Whose Finger is in the Dyke? Jandirk Hoekstra N+H+S Landscape Architects

International Lecture Series. Jandirk Hoekstra N+H+S Landscape Architects, with an introduction from Richard Coutts, Director of Baca Architects. March 1st 2017. Sponsored by GreenBlue Urban.

In Europe our relationship with water is rapidly changing as we attempt to deal with the impacts of climate change at both a local and glocal level.

It was therefore apposite that the two speakers in our open International series of lectures proposed a complimentary understanding of the problem in respect of the need for systemic, adaptive and resilient solutions, but with very different philosophies in terms of how to apply these solutions.​

Richard Coutts, principle of Baca Architects and author of The Life Handbook (The LifE Handbook: Long-Term Initiatives for Flood-Risk Environments. IHS BRE Press; Feb. 2009) and Aquatecture (Robert Barker and Richard Coutts. Aquatecture: Buildings and cities designed to live and work with water. Publisher: RIBA Publishing. Jan 2016.) hosted the evening on behalf of the MMU Landscape Programme. With planning regulations still operating in a sub strategic mode, it is often left to people like Richard to blaze a trail of innovation, which in future might become best practice advice, issued by central government. The design by Baca of “The Amphibious House” in Henley on Thames illustrated how a focused client, combined with technical expertise could deal with flooding and possibly act as a template for larger scale future development.

Several schemes, illustrated from the practices portfolio, further explained this approach of packaging a knowledgeable client/developer, a progressive planning department and design innovation to convert land susceptible to flooding to future waterproof housing. (Tyram Lakes, Royal Docks, Cantin Basin, Dordrecht, Littlehampton and Barking Riverside).

Room for the River: Aerial view of the project (image courtesy of H+N+S)

Jandirk Hoekstra is a director of H+N+S, a Landscape Architecture practice established in 1990, who have developed a wide experience in unique and bespoke infrastructure design.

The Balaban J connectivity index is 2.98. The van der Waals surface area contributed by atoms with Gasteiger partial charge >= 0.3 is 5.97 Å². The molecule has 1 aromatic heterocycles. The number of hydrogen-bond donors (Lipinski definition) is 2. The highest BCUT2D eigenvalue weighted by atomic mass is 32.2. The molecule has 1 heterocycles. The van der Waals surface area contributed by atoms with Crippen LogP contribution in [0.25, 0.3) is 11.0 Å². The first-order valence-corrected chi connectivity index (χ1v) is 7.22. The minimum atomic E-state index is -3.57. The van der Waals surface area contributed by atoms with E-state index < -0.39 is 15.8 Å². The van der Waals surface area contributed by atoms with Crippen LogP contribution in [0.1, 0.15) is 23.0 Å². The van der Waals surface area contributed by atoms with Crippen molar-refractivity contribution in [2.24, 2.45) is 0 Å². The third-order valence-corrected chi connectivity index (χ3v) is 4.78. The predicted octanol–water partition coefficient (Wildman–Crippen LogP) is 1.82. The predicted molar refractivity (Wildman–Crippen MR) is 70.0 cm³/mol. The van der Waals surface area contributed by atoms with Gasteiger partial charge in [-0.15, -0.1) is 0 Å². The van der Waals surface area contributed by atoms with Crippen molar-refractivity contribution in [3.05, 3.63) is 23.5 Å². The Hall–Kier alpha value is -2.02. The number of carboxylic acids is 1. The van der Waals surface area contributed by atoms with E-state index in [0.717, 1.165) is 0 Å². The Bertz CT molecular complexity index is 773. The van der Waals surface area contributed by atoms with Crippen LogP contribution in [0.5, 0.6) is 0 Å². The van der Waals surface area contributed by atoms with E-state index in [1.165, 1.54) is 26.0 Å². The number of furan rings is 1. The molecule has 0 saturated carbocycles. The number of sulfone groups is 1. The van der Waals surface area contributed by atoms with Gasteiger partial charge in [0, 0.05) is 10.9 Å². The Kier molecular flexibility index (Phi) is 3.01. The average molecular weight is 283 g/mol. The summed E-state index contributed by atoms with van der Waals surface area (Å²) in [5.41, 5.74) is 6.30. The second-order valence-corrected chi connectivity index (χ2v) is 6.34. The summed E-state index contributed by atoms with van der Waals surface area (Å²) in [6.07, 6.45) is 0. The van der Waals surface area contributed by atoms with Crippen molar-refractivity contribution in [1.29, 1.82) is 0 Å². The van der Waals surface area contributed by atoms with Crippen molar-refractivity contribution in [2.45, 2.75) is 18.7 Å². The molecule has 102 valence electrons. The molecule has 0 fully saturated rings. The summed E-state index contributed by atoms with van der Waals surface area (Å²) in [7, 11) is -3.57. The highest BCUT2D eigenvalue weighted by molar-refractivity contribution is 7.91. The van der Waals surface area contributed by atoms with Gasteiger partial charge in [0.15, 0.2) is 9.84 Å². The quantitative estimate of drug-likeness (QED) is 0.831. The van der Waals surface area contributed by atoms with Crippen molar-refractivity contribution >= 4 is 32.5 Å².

Discussing infrastructure in a Dutch context, inevitably means dealing with water and the practice has had extensive involvement in “The Room for the River.” This strategy is unique in the way that it framed policy and extensive consultation from national to local level as a key component of establishing an approach that is holistic, comprehensive and four dimensional in its application.

Jandirk, through the course of his lecture was able to illustrate how history and an enlightened view on the role of the designer in national and regional planning frameworks has enabled a range of multi-functional landscapes. Their primary objective is to reduce the impact of flooding, but along-side this objective, they provide multiple development opportunities for urban expansion, ecological integration of a diverse number of systems, leisure and recreation.

The principle scheme used to illustrate this approach is at Nijmegen, one of the most complex projects within the programme. A secondary bypass channel has been constructed, creating an elongated island in the river Waal. Several new bridges improve the connectivity of the area and the island and bypass channel have formed a new river park that reduces flood risks, but also provides opportunities for recreation and habitat creation.


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